Monday, December 29, 2008



Just spotted this article by Matthew Parris in the Times Online. It's a
great contrarian point of view. Missionaries have done a lot of good and have
gotten a bad rap for all their effort. Usually all you ever hear is how
paternalistic and culturally invasive missionaries are. Parris, a
confirmed atheist, finds that even the spiritual changes missionaries have
brought in Africa have been a positive thing.

"Before Christmas I returned, after 45 years, to the country that as a boy I knew as Nyasaland. Today it's Malawi, and The Times Christmas Appeal includes a small British charity working there. Pump Aid helps rural communities to install a simple pump, letting people keep their village wells sealed and clean. I went to see this work.
It inspired me, renewing my flagging faith in development charities. But travelling
in Malawi refreshed another belief, too: one I've been trying to banish all my
life, but an observation I've been unable to avoid since my African childhood.
It confounds my ideological beliefs, stubbornly refuses to fit my world view,
and has embarrassed my growing belief that there is no God.

Now a confirmed atheist, I've become convinced of the enormous contribution that Christian evangelism makes in Africa: sharply distinct from the work of secular NGOs, government projects and international aid efforts. These alone will not do.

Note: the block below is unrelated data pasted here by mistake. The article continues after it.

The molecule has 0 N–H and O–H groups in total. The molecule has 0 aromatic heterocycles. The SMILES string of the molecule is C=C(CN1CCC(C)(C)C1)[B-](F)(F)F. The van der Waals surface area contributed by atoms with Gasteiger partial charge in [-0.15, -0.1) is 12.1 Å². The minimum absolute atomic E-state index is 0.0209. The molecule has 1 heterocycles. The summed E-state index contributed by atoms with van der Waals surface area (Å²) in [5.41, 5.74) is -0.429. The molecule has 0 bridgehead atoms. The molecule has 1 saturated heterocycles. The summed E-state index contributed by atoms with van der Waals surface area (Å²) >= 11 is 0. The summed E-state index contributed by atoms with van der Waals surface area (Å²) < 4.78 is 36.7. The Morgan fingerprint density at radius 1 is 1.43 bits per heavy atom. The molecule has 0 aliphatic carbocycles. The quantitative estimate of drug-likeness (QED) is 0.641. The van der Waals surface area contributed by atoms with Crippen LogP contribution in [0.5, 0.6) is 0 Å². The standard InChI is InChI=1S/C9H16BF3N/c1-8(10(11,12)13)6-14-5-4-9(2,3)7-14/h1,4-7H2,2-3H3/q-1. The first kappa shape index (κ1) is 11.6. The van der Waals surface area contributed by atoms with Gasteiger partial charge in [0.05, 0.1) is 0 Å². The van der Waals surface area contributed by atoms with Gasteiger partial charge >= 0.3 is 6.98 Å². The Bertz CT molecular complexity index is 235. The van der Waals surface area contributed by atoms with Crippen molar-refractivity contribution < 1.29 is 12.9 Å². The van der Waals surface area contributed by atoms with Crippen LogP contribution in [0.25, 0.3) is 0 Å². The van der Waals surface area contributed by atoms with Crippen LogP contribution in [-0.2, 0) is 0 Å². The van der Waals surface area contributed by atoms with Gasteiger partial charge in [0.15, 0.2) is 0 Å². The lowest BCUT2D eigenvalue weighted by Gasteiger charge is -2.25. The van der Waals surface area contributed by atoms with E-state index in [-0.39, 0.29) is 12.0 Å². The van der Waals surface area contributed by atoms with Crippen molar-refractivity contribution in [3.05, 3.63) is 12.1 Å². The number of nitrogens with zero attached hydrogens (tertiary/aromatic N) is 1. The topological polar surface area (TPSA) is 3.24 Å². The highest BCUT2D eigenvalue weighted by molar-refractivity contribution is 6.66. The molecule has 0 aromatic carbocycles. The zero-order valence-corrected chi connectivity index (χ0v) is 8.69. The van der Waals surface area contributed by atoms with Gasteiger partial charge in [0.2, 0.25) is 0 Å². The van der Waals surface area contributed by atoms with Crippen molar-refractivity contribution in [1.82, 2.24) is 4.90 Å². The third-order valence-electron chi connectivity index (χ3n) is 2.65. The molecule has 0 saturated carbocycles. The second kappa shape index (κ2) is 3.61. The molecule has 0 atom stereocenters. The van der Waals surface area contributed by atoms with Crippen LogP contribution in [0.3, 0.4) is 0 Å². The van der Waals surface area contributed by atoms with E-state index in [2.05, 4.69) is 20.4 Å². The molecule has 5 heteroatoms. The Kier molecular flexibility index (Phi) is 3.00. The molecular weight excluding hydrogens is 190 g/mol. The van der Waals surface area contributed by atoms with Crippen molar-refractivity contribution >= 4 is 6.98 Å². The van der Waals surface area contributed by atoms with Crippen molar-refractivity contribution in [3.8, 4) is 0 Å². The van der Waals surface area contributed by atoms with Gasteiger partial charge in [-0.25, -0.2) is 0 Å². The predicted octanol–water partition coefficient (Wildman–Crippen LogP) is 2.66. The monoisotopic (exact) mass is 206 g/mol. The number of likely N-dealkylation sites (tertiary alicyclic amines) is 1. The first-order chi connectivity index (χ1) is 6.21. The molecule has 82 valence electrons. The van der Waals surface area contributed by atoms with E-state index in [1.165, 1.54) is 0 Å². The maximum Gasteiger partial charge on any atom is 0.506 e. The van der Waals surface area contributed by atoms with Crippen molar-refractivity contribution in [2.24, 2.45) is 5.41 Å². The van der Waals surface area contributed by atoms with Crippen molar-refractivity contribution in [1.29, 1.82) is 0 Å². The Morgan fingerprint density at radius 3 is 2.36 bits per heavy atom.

Education and training alone will not do. In Africa Christianity changes
people's hearts. It brings a spiritual transformation. The rebirth is real. The
change is good.

I used to avoid this truth by applauding - as you can - the practical work of mission churches in Africa. It's a pity, I would say, that salvation is part of the package, but Christians black and white, working in Africa, do heal the sick, do teach people to read and write; and only the severest kind of secularist could see a mission hospital or school and say the world would be better without it. I would allow that if faith was needed to motivate missionaries to help, then, fine: but what counted was the help, not the faith.

But this doesn't fit the facts. Faith does more than support the missionary; it is also transferred to his flock. This is the effect that matters so immensely, and which I cannot help observing. "

To read the rest of the article, go here:

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